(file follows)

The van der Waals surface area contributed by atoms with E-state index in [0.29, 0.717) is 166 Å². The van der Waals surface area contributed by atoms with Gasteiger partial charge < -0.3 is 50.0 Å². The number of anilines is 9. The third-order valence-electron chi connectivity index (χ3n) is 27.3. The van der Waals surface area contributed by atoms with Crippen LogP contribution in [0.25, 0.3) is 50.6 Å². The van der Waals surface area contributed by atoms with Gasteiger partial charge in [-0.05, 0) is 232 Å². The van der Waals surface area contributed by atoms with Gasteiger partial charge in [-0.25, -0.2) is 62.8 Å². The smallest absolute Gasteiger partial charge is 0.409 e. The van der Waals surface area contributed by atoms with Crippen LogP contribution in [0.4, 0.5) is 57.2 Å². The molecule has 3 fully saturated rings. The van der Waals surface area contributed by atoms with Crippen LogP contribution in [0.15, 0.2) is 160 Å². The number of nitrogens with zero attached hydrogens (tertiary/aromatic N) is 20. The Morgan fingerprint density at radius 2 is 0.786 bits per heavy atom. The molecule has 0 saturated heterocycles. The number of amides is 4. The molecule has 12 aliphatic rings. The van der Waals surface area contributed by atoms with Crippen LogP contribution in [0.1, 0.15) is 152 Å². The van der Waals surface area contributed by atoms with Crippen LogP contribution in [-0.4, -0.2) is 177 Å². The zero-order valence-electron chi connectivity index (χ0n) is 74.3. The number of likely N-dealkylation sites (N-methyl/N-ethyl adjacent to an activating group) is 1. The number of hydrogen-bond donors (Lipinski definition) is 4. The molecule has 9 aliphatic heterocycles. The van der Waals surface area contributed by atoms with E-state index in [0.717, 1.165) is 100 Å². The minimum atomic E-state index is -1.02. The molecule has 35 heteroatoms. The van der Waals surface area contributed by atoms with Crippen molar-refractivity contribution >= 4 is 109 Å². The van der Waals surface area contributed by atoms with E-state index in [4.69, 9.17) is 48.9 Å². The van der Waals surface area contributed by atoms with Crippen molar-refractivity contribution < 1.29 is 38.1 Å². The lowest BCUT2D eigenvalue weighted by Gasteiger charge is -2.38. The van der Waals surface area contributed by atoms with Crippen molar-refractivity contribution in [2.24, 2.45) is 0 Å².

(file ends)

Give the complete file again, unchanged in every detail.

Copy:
The van der Waals surface area contributed by atoms with E-state index in [0.29, 0.717) is 166 Å². The van der Waals surface area contributed by atoms with Gasteiger partial charge < -0.3 is 50.0 Å². The number of anilines is 9. The third-order valence-electron chi connectivity index (χ3n) is 27.3. The van der Waals surface area contributed by atoms with Crippen LogP contribution in [0.25, 0.3) is 50.6 Å². The van der Waals surface area contributed by atoms with Gasteiger partial charge in [-0.05, 0) is 232 Å². The van der Waals surface area contributed by atoms with Gasteiger partial charge in [-0.25, -0.2) is 62.8 Å². The smallest absolute Gasteiger partial charge is 0.409 e. The van der Waals surface area contributed by atoms with Crippen LogP contribution in [0.4, 0.5) is 57.2 Å². The molecule has 3 fully saturated rings. The van der Waals surface area contributed by atoms with Crippen LogP contribution in [0.15, 0.2) is 160 Å². The number of nitrogens with zero attached hydrogens (tertiary/aromatic N) is 20. The Morgan fingerprint density at radius 2 is 0.786 bits per heavy atom. The molecule has 0 saturated heterocycles. The number of amides is 4. The molecule has 12 aliphatic rings. The van der Waals surface area contributed by atoms with Crippen LogP contribution in [0.1, 0.15) is 152 Å². The van der Waals surface area contributed by atoms with Crippen LogP contribution in [-0.4, -0.2) is 177 Å². The zero-order valence-electron chi connectivity index (χ0n) is 74.3. The number of likely N-dealkylation sites (N-methyl/N-ethyl adjacent to an activating group) is 1. The number of hydrogen-bond donors (Lipinski definition) is 4. The molecule has 9 aliphatic heterocycles. The van der Waals surface area contributed by atoms with E-state index in [0.717, 1.165) is 100 Å². The minimum atomic E-state index is -1.02. The molecule has 35 heteroatoms. The van der Waals surface area contributed by atoms with Crippen molar-refractivity contribution >= 4 is 109 Å². The van der Waals surface area contributed by atoms with E-state index in [4.69, 9.17) is 48.9 Å². The van der Waals surface area contributed by atoms with Crippen molar-refractivity contribution < 1.29 is 38.1 Å². The lowest BCUT2D eigenvalue weighted by Gasteiger charge is -2.38. The van der Waals surface area contributed by atoms with Crippen molar-refractivity contribution in [2.24, 2.45) is 0 Å².